How To Pull Yourself Out of Job Search Purgatory
How To Pull Yourself Out of Job Search Purgatory
You’ve applied to a job that you’re the perfect fit for. Your resume looks good, you have all your skills and experiences in one neat little row, and the employer would be insane not to at least reach out to you for an interview.
But nothing happens. By nothing, we mean you got no communication at all. There was no rejection, no signs of the position being filled, nothing. You double check, and confirm you sent the application. So what happened?
You have entered job search purgatory, also known as the job search black hole. It was like you threw your application into the void, and it’s just floating there. What should you do? Should you follow up? Should you try applying for other jobs?
Job search purgatory happens, but it’s possible to escape it. Here’s how.
Find Out The Size of The Company
If you’re applying for a bigger company, they may have been flooded with applications.
This can mean that it could take weeks, maybe months, for them to review your application and get back to you. Sometimes, they’ve been flooded with so much that they forget to tell you they’ve hired someone else.
By knowing the size of the company you’re applying to, you can be able to see if it’s common for the process to take so long.
Follow Up, But Don’t Go Overboard
Sometimes, following up with the company can remind them that you sent out an application. Plus, it shows you’re eager to work. If you sent out an application and it didn’t get a response, try contacting the company.
Now, there’s a right way and a wrong way to do this. First, see if the company has a department where you can contact for this specific inquiry. Don’t call the first number you see, or walk into the company uninvited.
Also, while nudging the company is fine, calling them constantly makes you seem like a stalker, and then the company definitely won’t hire you. If the first few times they seem wishy-washy about hiring, take the hint and try somewhere else. In the perfect world, companies would just tell you no, but the world doesn’t work that way.
See if You Overlooked Certain Application Instructions
With any job post, you need to read the post carefully. Not only does this prove you pay attention, but there may be a special way to apply that you overlooked.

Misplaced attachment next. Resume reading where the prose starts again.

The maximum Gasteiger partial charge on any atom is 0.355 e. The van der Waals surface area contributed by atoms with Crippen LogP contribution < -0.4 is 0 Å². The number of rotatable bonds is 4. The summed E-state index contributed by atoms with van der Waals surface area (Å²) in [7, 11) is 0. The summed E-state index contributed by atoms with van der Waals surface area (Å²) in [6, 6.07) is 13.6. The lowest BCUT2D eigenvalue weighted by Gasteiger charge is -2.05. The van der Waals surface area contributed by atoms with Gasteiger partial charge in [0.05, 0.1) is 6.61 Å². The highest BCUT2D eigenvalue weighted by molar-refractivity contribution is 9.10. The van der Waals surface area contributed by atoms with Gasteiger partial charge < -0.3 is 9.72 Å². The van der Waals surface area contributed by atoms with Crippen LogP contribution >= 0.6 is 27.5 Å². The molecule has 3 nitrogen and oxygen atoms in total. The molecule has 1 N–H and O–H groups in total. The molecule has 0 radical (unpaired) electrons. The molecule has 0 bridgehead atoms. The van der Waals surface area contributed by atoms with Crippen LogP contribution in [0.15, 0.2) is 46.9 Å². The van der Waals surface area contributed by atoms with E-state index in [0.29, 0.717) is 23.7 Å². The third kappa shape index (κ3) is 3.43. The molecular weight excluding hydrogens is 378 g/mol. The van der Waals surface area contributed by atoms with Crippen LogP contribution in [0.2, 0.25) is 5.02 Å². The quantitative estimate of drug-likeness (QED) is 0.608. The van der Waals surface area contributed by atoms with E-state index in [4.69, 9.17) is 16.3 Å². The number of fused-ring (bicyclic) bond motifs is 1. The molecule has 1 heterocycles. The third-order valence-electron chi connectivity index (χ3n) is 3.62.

Maybe they use a certain email address, or you have to send it to a particular apartment. Sometimes you have to use a certain keyword in the application to prove that you’ve followed instructions.
We’re not saying you’re a bad listener if you forgot to follow instructions—sometimes people get eager and overlook something in their race to be the first one to apply. But you need to read the instructions carefully or your applications may be automatically filtered and sent into purgatory.
Proofread Your Resume
Another filter a recruiter may use is looking for grammatical mistakes. You know that spelling and grammar is important, and righting ur lettr lik dis is going to get an instant rejection, but even the most grammatically aware can make a typo or spelling error. One reason for that is the over-reliance on spell-check software.
These can detect spelling/grammatical errors quite well, but they overlook plenty of mistakes. Proofreading your resume is a must when sending it out. Get a second pair of eyes to look over it, too. It’s difficult to correct your own writing, as you tend to be biased against it. Just one faux pas is enough for your employer to stop reading and throw your application in the bin.
We can’t stress it enough. You need good references to be able to get the job. Someone vouching for you during the recruiting process can help get your application noticed. Now, some people are born with references, while other have to earn them. Make a LinkedIn profile and try to befriend anyone who is in the company. They can help hold the door for you as you’re trying to enter.
If All Else Fails, Keep Applying
There’s going to be a point in your life where you send out the application and it doesn’t go anywhere. If all else fails, try another job. By focusing on one opportunity, you’re letting others fly by, and those others can be a better fit.
Try applying to a diverse list of jobs. Apply to jobs across the country, hit up your local job board and try to get something with a sense of community, just cast your hooks all around.
Job search purgatory is no good, but you have to look at the other side too. With a flood of applications, you need to do something to stand out, so do that.
Susan Ranford is an expert on job market trends, hiring, and business management. She is the Community Outreach Coordinator for New York Jobs. In her blogging and writing, she seeks to shed light on issues related to employment, business, and finance to help others understand different industries and find the right job fit for them.
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